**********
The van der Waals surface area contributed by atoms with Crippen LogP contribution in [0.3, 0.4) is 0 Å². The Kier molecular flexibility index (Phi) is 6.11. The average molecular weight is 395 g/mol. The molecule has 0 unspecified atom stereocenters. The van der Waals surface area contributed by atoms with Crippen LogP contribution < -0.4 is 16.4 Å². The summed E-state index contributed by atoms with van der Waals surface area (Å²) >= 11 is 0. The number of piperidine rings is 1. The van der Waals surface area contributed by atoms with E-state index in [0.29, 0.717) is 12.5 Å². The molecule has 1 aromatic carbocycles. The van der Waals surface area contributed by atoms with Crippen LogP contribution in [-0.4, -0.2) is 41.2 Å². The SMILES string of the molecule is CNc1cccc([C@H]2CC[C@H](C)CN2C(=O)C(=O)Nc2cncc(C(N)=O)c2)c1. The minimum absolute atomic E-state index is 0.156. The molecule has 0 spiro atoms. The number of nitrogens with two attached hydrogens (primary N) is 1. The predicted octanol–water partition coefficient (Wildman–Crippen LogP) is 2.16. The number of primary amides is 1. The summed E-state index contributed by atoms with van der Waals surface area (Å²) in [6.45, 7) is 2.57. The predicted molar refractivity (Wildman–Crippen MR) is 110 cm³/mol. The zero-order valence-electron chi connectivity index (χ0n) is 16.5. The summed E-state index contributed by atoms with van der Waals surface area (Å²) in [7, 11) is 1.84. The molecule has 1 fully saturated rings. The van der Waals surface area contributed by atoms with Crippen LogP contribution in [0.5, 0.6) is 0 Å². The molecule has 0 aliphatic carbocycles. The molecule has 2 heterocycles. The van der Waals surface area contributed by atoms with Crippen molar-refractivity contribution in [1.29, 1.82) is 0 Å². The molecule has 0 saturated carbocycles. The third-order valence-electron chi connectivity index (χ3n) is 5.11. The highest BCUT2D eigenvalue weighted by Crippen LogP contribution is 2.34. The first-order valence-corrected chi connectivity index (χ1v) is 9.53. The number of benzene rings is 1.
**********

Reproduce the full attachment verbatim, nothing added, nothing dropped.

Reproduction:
The van der Waals surface area contributed by atoms with Crippen LogP contribution in [0.3, 0.4) is 0 Å². The Kier molecular flexibility index (Phi) is 6.11. The average molecular weight is 395 g/mol. The molecule has 0 unspecified atom stereocenters. The van der Waals surface area contributed by atoms with Crippen LogP contribution < -0.4 is 16.4 Å². The summed E-state index contributed by atoms with van der Waals surface area (Å²) >= 11 is 0. The number of piperidine rings is 1. The van der Waals surface area contributed by atoms with E-state index in [0.29, 0.717) is 12.5 Å². The molecule has 1 aromatic carbocycles. The van der Waals surface area contributed by atoms with Crippen LogP contribution in [-0.4, -0.2) is 41.2 Å². The SMILES string of the molecule is CNc1cccc([C@H]2CC[C@H](C)CN2C(=O)C(=O)Nc2cncc(C(N)=O)c2)c1. The minimum absolute atomic E-state index is 0.156. The molecule has 0 spiro atoms. The number of nitrogens with two attached hydrogens (primary N) is 1. The predicted octanol–water partition coefficient (Wildman–Crippen LogP) is 2.16. The number of primary amides is 1. The summed E-state index contributed by atoms with van der Waals surface area (Å²) in [6.45, 7) is 2.57. The predicted molar refractivity (Wildman–Crippen MR) is 110 cm³/mol. The zero-order valence-electron chi connectivity index (χ0n) is 16.5. The summed E-state index contributed by atoms with van der Waals surface area (Å²) in [7, 11) is 1.84. The molecule has 1 fully saturated rings. The van der Waals surface area contributed by atoms with Crippen LogP contribution in [0.5, 0.6) is 0 Å². The molecule has 0 aliphatic carbocycles. The molecule has 2 heterocycles. The van der Waals surface area contributed by atoms with Crippen molar-refractivity contribution in [1.29, 1.82) is 0 Å². The molecule has 0 saturated carbocycles. The third-order valence-electron chi connectivity index (χ3n) is 5.11. The highest BCUT2D eigenvalue weighted by Crippen LogP contribution is 2.34. The first-order valence-corrected chi connectivity index (χ1v) is 9.53. The number of benzene rings is 1.